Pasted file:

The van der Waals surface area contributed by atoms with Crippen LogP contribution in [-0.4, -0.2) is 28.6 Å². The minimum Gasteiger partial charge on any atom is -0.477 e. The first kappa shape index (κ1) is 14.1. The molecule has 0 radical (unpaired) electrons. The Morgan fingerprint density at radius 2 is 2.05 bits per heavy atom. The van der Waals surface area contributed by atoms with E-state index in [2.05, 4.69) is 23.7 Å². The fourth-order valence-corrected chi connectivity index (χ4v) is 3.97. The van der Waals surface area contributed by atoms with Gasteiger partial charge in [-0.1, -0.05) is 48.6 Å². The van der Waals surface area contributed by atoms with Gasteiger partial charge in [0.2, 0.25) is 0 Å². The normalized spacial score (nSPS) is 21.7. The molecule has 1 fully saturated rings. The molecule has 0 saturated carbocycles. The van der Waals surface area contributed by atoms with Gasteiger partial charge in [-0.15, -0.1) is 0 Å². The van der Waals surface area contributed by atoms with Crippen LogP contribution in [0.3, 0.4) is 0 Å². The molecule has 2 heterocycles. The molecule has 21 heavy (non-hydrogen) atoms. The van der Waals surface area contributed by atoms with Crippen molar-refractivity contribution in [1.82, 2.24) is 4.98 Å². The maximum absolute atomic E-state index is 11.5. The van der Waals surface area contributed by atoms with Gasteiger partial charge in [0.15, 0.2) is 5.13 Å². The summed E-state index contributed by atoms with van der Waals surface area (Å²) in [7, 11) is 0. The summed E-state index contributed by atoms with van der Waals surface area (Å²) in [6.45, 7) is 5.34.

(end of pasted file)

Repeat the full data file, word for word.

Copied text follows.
The van der Waals surface area contributed by atoms with Crippen LogP contribution in [-0.4, -0.2) is 28.6 Å². The minimum Gasteiger partial charge on any atom is -0.477 e. The first kappa shape index (κ1) is 14.1. The molecule has 0 radical (unpaired) electrons. The Morgan fingerprint density at radius 2 is 2.05 bits per heavy atom. The van der Waals surface area contributed by atoms with E-state index in [2.05, 4.69) is 23.7 Å². The fourth-order valence-corrected chi connectivity index (χ4v) is 3.97. The van der Waals surface area contributed by atoms with Gasteiger partial charge in [-0.1, -0.05) is 48.6 Å². The van der Waals surface area contributed by atoms with Gasteiger partial charge in [0.2, 0.25) is 0 Å². The normalized spacial score (nSPS) is 21.7. The molecule has 1 fully saturated rings. The molecule has 0 saturated carbocycles. The van der Waals surface area contributed by atoms with Gasteiger partial charge in [-0.15, -0.1) is 0 Å². The van der Waals surface area contributed by atoms with Crippen LogP contribution in [0.3, 0.4) is 0 Å². The molecule has 2 heterocycles. The molecule has 21 heavy (non-hydrogen) atoms. The van der Waals surface area contributed by atoms with Crippen molar-refractivity contribution in [1.82, 2.24) is 4.98 Å². The maximum absolute atomic E-state index is 11.5. The van der Waals surface area contributed by atoms with Gasteiger partial charge in [0.15, 0.2) is 5.13 Å². The summed E-state index contributed by atoms with van der Waals surface area (Å²) in [7, 11) is 0. The summed E-state index contributed by atoms with van der Waals surface area (Å²) in [6.45, 7) is 5.34.